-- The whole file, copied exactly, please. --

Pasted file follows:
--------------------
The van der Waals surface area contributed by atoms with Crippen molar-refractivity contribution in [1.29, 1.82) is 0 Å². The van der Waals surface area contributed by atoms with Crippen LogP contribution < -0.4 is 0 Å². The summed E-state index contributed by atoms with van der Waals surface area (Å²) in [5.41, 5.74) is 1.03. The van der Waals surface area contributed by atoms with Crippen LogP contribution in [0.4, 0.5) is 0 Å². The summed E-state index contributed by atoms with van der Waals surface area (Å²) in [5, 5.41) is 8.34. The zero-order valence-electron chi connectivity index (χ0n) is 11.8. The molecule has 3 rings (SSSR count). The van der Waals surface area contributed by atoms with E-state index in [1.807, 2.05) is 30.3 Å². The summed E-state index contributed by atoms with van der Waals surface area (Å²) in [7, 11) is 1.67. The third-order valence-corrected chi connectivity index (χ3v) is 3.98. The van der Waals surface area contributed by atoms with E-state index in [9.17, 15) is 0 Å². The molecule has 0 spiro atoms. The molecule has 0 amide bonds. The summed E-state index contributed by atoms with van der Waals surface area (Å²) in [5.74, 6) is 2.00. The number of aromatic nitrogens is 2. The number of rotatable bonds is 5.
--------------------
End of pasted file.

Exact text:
The van der Waals surface area contributed by atoms with Crippen molar-refractivity contribution in [1.29, 1.82) is 0 Å². The van der Waals surface area contributed by atoms with Crippen LogP contribution < -0.4 is 0 Å². The summed E-state index contributed by atoms with van der Waals surface area (Å²) in [5.41, 5.74) is 1.03. The van der Waals surface area contributed by atoms with Crippen LogP contribution in [0.4, 0.5) is 0 Å². The summed E-state index contributed by atoms with van der Waals surface area (Å²) in [5, 5.41) is 8.34. The zero-order valence-electron chi connectivity index (χ0n) is 11.8. The molecule has 3 rings (SSSR count). The van der Waals surface area contributed by atoms with E-state index in [1.807, 2.05) is 30.3 Å². The summed E-state index contributed by atoms with van der Waals surface area (Å²) in [7, 11) is 1.67. The third-order valence-corrected chi connectivity index (χ3v) is 3.98. The van der Waals surface area contributed by atoms with E-state index in [9.17, 15) is 0 Å². The molecule has 0 spiro atoms. The molecule has 0 amide bonds. The summed E-state index contributed by atoms with van der Waals surface area (Å²) in [5.74, 6) is 2.00. The number of aromatic nitrogens is 2. The number of rotatable bonds is 5.